Toward a Petro-Apocalypse

By Yves Cochet
Volume 15, Number 3 (Spring 2005)
Issue theme: "Facing our geo-destiny: honoring the work of geologist Walter Youngquist"

In a few years, global oil production will decline while demand keeps on growing. The shock from this hunger for oil is inevitable, as long as our economies depend on cheap oil and are unable to sever this dependence.

We can only hope to soften this shock, if starting today our immediate focus becomes a general mobilization of our societies, imposing drastic consequences in all sectors. This anticipation is based on the method of the geologist King Hubbert, who predicted in 1956 that the peak of American domestic production would occur in 1970. This is exactly what happened.

Transposing Hubbert's method to other countries gives us similar predictions today, all the giant oil fields, the only ones that count, see a decrease in production, except in the "black triangle" of Iraq-Iran-Saudi Arabia.

Hubbert's peak, applied to the Middle East, should be reached around 2010, depending on the early or late resumption of Iraqi production and the net growth of Chinese demand.

The most sensitive sector will first be aviation and agriculture, as the cost of kerosene and fertilizers are rather directly tied to the price of crude oil. This without the stabilizing flexibility allowing for time and in other sectors a lowering of gas taxes to absorb the rising costs. Following this, land transportation, tourism, chemical and automobile industries will suffer the depressing effects of oil depletion. To what extent will this produce a general recession? No one knows, but the blindness of politicians and the market panics leave us fearing the worse.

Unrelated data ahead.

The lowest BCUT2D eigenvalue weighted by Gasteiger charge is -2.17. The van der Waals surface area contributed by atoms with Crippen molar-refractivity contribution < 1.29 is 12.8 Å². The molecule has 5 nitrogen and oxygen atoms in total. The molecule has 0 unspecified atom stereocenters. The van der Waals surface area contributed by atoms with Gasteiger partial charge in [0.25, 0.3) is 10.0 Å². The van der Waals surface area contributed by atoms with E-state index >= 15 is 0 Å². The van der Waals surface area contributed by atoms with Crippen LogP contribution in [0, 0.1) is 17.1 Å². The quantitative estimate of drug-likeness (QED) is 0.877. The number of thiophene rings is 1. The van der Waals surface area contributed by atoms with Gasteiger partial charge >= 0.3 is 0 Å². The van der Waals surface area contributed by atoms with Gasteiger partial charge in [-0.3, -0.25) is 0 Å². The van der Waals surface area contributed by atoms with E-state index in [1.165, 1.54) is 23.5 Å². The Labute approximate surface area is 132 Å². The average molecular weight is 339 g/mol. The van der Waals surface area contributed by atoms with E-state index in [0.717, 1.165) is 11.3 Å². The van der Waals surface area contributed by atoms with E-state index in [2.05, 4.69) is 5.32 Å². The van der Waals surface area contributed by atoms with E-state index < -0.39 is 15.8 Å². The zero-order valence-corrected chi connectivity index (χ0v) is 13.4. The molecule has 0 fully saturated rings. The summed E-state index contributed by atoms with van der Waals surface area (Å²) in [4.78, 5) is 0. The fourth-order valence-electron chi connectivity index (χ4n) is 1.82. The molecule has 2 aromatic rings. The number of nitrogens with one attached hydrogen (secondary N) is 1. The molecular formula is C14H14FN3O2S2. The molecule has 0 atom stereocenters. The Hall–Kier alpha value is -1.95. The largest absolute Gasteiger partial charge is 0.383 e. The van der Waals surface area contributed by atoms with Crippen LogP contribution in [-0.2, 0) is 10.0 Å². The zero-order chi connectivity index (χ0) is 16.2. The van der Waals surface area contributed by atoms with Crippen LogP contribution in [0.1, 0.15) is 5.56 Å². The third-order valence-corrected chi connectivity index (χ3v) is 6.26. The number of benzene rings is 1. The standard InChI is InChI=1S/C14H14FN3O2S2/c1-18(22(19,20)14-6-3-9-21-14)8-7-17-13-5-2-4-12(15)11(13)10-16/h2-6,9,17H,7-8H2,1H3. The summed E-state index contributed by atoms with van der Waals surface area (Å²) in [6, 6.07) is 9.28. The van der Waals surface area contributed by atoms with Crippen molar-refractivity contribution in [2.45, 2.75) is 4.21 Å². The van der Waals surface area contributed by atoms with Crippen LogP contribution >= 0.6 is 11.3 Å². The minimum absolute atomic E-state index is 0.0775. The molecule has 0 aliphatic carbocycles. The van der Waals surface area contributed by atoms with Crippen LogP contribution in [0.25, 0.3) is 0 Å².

This prophesy is universally ignored, denied or underestimated. There are few who measure the imminence and amplitude of this coming event. Michael Meacher, a former environment minister of the UK (1997-2003) recently wrote in the Financial Times that failing a general crisis of conscience and of immediate worldwide decisions to make radical changes on matters of energy, "civilization will confront the most salient and undoubtedly the most violent upheaval of recent history."

If we nevertheless want to maintain a little decency in life on earth in the years after 2010, according to the geologist Colin Campbell, we need to call upon the United Nations to agree, today, to an accord based on guarantees that the poor countries will have a chance to import some petroleum, to prohibit the profiteering from the shortage of petroleum, to induce energy savings, to stimulate renewable energy. To reach these goals, the global agreement must begin to take the following measures every state will regulate petroleum importation and exportation; no oil-producing country will produce more than the annual scientifically calculated depletion allowance; every country will reduce its oil import by an agreed-upon world depletion formula.

This priority given to economics will displease economists and politicians especially in the U.S. Successive American governments have never permitted the questioning of the American lifestyle. Since the oil shock of 1973-74, all American military interventions can be seen in the light of a fear of insufficient cheap oil. It was the peak of domestic production in 1970 that permitted OPEC to take things in hand and to produce the first shock, simultaneously with the Yom Kippur war. The west then tried to take control once again, holding out the ghost of shortages. It did this less by energy savings than by activating oil fields in Alaska and in the North Sea. In 1979, the Iranian revolution and the second oil shock allowed OPEC to regain its prominence while the West paid dearly with years of recession.